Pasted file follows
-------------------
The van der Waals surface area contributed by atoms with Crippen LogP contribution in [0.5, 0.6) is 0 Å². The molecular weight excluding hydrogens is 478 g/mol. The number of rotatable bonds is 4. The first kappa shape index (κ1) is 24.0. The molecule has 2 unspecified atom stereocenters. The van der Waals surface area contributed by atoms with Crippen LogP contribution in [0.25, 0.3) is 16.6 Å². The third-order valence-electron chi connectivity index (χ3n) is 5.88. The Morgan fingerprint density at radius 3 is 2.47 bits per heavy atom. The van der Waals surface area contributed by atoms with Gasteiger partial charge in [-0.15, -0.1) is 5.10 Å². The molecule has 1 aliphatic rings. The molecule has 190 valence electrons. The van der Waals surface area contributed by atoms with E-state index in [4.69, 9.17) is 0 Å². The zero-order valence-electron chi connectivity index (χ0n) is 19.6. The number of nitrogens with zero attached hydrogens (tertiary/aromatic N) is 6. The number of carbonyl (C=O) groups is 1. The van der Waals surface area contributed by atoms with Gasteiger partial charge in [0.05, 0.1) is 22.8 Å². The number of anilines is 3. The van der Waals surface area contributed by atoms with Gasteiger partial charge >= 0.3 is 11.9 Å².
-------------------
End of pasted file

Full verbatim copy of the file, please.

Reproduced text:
The van der Waals surface area contributed by atoms with Crippen LogP contribution in [0.5, 0.6) is 0 Å². The molecular weight excluding hydrogens is 478 g/mol. The number of rotatable bonds is 4. The first kappa shape index (κ1) is 24.0. The molecule has 2 unspecified atom stereocenters. The van der Waals surface area contributed by atoms with Crippen LogP contribution in [0.25, 0.3) is 16.6 Å². The third-order valence-electron chi connectivity index (χ3n) is 5.88. The Morgan fingerprint density at radius 3 is 2.47 bits per heavy atom. The van der Waals surface area contributed by atoms with Gasteiger partial charge in [-0.15, -0.1) is 5.10 Å². The molecule has 1 aliphatic rings. The molecule has 190 valence electrons. The van der Waals surface area contributed by atoms with E-state index in [4.69, 9.17) is 0 Å². The zero-order valence-electron chi connectivity index (χ0n) is 19.6. The number of nitrogens with zero attached hydrogens (tertiary/aromatic N) is 6. The number of carbonyl (C=O) groups is 1. The van der Waals surface area contributed by atoms with Gasteiger partial charge in [0.05, 0.1) is 22.8 Å². The number of anilines is 3. The van der Waals surface area contributed by atoms with Gasteiger partial charge >= 0.3 is 11.9 Å².